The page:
May 13, 2024 2 min read

Music organisations back demand for politicians to end the Arts Apocalypse in UK schools

The Musicians’ Union, Black Lives In Music and Music For Youth are among fourteen organisations calling on UK politicians to address the crisis facing arts education in schools. They say that a downgrading of arts subjects and funding cuts across the board have created an ‘Arts Apocalypse’

Music organisations back demand for politicians to end the Arts Apocalypse in UK schools

Fourteen organisations from across the creative industries - including the Musicians’ Union, Black Lives In Music and Music For Youth - have signed a statement calling on UK politicians to urgently address the crisis facing arts education in schools and colleges, seeking more funding, more teachers and more respect for arts subjects. 

Under the banner Arts Apocalypse, the organisations explain that they have united to “raise the alarm on the decimation of the arts in our schools and colleges” and “outline the scale and severity of the issues”, adding “the eroding of the arts across the curriculum over a number of years has now gone far beyond crisis point: we are facing an Arts Apocalypse”. 

Much concern has been raised over the last decade about the downgrading of arts subjects in schools, for example through the EBacc scheme that is used to assess the academic performance of English schools and which ignores creative subjects like music. With cuts in funding more generally, that downgrading of importance means arts subjects have been hit particularly hard by reduced budgets. 

The Arts Apocalypse statement reads, “The arts are essential to human fulfilment; they are meaning-making activities which have a personal, social and economic value. But in education, what is recognised in principle is often denied in practice. In an underfunded system, we have seen arts education decimated as school leaders are forced to make impossible decisions on an ever-dwindling budget and a damaging focus on a narrow curriculum”. 

“The consequences of not changing course are bleak”, the statement continues. “We have a system that does not help students reach their potential, that neglects their cultural experiences at home and in the community, that adds to problems of poor mental health, behaviour and attendance”.

“The relegation of the arts subjects to third class citizens in our education system”, it goes on, “threatens the future of the creative industries in this country” and “also hinders our ability to nurture children to fully develop their talents and interests”.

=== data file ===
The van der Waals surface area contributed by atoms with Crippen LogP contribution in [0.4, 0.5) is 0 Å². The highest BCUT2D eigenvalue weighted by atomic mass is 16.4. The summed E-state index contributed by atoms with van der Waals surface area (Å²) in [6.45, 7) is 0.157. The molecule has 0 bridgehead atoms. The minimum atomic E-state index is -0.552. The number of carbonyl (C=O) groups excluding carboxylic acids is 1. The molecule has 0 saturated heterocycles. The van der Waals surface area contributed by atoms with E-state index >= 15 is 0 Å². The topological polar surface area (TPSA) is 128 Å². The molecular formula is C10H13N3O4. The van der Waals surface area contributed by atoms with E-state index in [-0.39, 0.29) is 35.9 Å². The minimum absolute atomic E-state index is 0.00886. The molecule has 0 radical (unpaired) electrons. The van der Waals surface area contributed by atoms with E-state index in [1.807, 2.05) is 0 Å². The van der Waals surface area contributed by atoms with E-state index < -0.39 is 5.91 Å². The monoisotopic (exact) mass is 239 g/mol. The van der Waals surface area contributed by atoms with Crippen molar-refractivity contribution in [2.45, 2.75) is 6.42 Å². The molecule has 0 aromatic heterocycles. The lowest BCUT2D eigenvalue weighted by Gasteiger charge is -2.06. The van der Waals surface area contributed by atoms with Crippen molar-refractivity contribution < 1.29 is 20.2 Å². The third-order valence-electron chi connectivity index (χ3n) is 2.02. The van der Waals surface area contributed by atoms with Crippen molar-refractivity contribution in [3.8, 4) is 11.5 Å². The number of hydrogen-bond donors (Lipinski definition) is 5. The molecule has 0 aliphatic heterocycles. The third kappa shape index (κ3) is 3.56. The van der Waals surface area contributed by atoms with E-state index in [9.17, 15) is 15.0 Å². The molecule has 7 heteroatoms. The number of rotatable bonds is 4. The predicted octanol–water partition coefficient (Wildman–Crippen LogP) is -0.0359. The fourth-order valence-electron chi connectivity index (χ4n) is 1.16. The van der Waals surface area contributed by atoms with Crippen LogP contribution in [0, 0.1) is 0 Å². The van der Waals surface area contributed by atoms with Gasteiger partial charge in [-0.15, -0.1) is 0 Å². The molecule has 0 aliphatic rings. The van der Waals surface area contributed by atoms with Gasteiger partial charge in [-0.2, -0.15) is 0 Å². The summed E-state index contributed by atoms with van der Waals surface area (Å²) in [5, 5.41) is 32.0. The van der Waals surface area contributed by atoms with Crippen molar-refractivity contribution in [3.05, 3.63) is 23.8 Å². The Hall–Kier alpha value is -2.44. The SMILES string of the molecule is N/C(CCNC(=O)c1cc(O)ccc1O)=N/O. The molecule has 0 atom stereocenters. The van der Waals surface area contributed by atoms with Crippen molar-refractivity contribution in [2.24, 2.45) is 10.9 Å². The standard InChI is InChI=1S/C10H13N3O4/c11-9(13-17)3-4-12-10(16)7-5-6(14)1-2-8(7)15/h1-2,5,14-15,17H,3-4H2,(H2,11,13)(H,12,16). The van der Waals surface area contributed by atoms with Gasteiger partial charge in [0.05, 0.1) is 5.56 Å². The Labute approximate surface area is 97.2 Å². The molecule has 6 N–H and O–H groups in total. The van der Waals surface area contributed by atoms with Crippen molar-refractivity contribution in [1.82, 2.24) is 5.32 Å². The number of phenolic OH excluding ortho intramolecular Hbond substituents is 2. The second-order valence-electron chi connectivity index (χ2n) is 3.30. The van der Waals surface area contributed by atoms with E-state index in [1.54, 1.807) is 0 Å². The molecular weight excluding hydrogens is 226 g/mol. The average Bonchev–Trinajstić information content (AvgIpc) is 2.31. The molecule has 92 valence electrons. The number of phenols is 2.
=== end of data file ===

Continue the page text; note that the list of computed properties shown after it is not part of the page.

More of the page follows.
Ahead of this year's General Election, the fourteen signatories of the statement want politicians of all parties to “consider the statement, take notice of the critical situation and commit to implementing the solutions offered”. 

Those proposed solutions include a significant increase in education spending, an increase in teachers for arts subjects, a full review of the curriculum involving relevant arts and education organisations, and the ending of practices like EBacc “that work to sideline arts education”. 

Confirming the MU’s support for the statement, the union’s National Organiser For Education, Health And Wellbeing, Chris Waters, says, “MU members care passionately about universal access to music education – it’s how many got their leg up into the profession, and how we can ensure that the next generation of professional musicians aren’t only those whose families could afford to pay for lessons”.  

“The MU is therefore proud to be working with a group of other organisations that share similar concerns for their own subjects", he adds, "showing that arts education across the board has been dangerously under-supported under the current government. The Arts Apocalypse statement will help everyone who cares about arts education speak with one voice and restore these vital subjects to the heart of our schools”. 

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